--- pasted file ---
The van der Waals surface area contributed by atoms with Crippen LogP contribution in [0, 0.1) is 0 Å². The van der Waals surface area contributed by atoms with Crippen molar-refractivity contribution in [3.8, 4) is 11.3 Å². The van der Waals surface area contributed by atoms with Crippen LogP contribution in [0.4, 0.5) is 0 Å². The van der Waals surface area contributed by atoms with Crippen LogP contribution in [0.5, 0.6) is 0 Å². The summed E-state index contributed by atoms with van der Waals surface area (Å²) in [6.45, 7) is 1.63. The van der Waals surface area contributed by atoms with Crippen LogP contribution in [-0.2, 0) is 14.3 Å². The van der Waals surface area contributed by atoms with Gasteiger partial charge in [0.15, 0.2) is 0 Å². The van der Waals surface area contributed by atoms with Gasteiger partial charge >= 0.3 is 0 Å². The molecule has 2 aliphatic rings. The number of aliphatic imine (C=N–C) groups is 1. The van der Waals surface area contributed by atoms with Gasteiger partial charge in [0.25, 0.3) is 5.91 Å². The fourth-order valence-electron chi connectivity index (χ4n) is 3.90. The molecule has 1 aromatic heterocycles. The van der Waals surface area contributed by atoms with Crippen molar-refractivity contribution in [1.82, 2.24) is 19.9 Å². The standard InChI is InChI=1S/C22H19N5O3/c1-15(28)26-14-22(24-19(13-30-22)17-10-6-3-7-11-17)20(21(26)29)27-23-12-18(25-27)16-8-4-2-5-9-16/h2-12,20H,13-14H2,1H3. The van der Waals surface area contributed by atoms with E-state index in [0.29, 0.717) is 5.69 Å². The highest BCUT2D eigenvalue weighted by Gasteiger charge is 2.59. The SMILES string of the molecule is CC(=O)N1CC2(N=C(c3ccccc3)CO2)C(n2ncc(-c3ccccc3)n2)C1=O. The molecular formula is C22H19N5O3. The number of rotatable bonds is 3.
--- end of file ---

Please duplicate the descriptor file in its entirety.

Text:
The van der Waals surface area contributed by atoms with Crippen LogP contribution in [0, 0.1) is 0 Å². The van der Waals surface area contributed by atoms with Crippen molar-refractivity contribution in [3.8, 4) is 11.3 Å². The van der Waals surface area contributed by atoms with Crippen LogP contribution in [0.4, 0.5) is 0 Å². The van der Waals surface area contributed by atoms with Crippen LogP contribution in [0.5, 0.6) is 0 Å². The summed E-state index contributed by atoms with van der Waals surface area (Å²) in [6.45, 7) is 1.63. The van der Waals surface area contributed by atoms with Crippen LogP contribution in [-0.2, 0) is 14.3 Å². The van der Waals surface area contributed by atoms with Gasteiger partial charge in [0.15, 0.2) is 0 Å². The van der Waals surface area contributed by atoms with Gasteiger partial charge >= 0.3 is 0 Å². The molecule has 2 aliphatic rings. The number of aliphatic imine (C=N–C) groups is 1. The van der Waals surface area contributed by atoms with Gasteiger partial charge in [0.25, 0.3) is 5.91 Å². The fourth-order valence-electron chi connectivity index (χ4n) is 3.90. The molecule has 1 aromatic heterocycles. The van der Waals surface area contributed by atoms with Crippen molar-refractivity contribution in [1.82, 2.24) is 19.9 Å². The standard InChI is InChI=1S/C22H19N5O3/c1-15(28)26-14-22(24-19(13-30-22)17-10-6-3-7-11-17)20(21(26)29)27-23-12-18(25-27)16-8-4-2-5-9-16/h2-12,20H,13-14H2,1H3. The van der Waals surface area contributed by atoms with E-state index in [0.29, 0.717) is 5.69 Å². The highest BCUT2D eigenvalue weighted by Gasteiger charge is 2.59. The SMILES string of the molecule is CC(=O)N1CC2(N=C(c3ccccc3)CO2)C(n2ncc(-c3ccccc3)n2)C1=O. The molecular formula is C22H19N5O3. The number of rotatable bonds is 3.